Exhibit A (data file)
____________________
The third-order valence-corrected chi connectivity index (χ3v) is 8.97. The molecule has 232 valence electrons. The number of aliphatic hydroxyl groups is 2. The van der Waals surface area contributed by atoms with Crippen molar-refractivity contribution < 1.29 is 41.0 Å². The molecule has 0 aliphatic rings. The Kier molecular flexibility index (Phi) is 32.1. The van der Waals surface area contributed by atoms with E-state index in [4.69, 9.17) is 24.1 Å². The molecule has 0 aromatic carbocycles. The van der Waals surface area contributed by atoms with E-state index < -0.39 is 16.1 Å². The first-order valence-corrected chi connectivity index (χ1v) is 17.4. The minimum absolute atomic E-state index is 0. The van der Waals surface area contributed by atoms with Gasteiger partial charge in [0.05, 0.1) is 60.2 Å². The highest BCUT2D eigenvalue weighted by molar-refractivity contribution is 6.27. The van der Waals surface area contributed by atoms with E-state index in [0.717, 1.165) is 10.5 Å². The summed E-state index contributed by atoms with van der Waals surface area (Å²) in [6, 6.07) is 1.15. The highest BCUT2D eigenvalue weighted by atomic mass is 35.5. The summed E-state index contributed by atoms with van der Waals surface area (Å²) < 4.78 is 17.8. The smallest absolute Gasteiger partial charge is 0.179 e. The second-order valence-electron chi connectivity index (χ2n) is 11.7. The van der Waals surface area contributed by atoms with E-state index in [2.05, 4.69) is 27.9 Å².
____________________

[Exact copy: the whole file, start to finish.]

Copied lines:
The third-order valence-corrected chi connectivity index (χ3v) is 8.97. The molecule has 232 valence electrons. The number of aliphatic hydroxyl groups is 2. The van der Waals surface area contributed by atoms with Crippen molar-refractivity contribution < 1.29 is 41.0 Å². The molecule has 0 aliphatic rings. The Kier molecular flexibility index (Phi) is 32.1. The van der Waals surface area contributed by atoms with E-state index in [4.69, 9.17) is 24.1 Å². The molecule has 0 aromatic carbocycles. The van der Waals surface area contributed by atoms with E-state index < -0.39 is 16.1 Å². The first-order valence-corrected chi connectivity index (χ1v) is 17.4. The minimum absolute atomic E-state index is 0. The van der Waals surface area contributed by atoms with Gasteiger partial charge in [0.05, 0.1) is 60.2 Å². The highest BCUT2D eigenvalue weighted by molar-refractivity contribution is 6.27. The van der Waals surface area contributed by atoms with E-state index in [0.717, 1.165) is 10.5 Å². The summed E-state index contributed by atoms with van der Waals surface area (Å²) in [6, 6.07) is 1.15. The highest BCUT2D eigenvalue weighted by atomic mass is 35.5. The summed E-state index contributed by atoms with van der Waals surface area (Å²) < 4.78 is 17.8. The smallest absolute Gasteiger partial charge is 0.179 e. The second-order valence-electron chi connectivity index (χ2n) is 11.7. The van der Waals surface area contributed by atoms with E-state index in [2.05, 4.69) is 27.9 Å².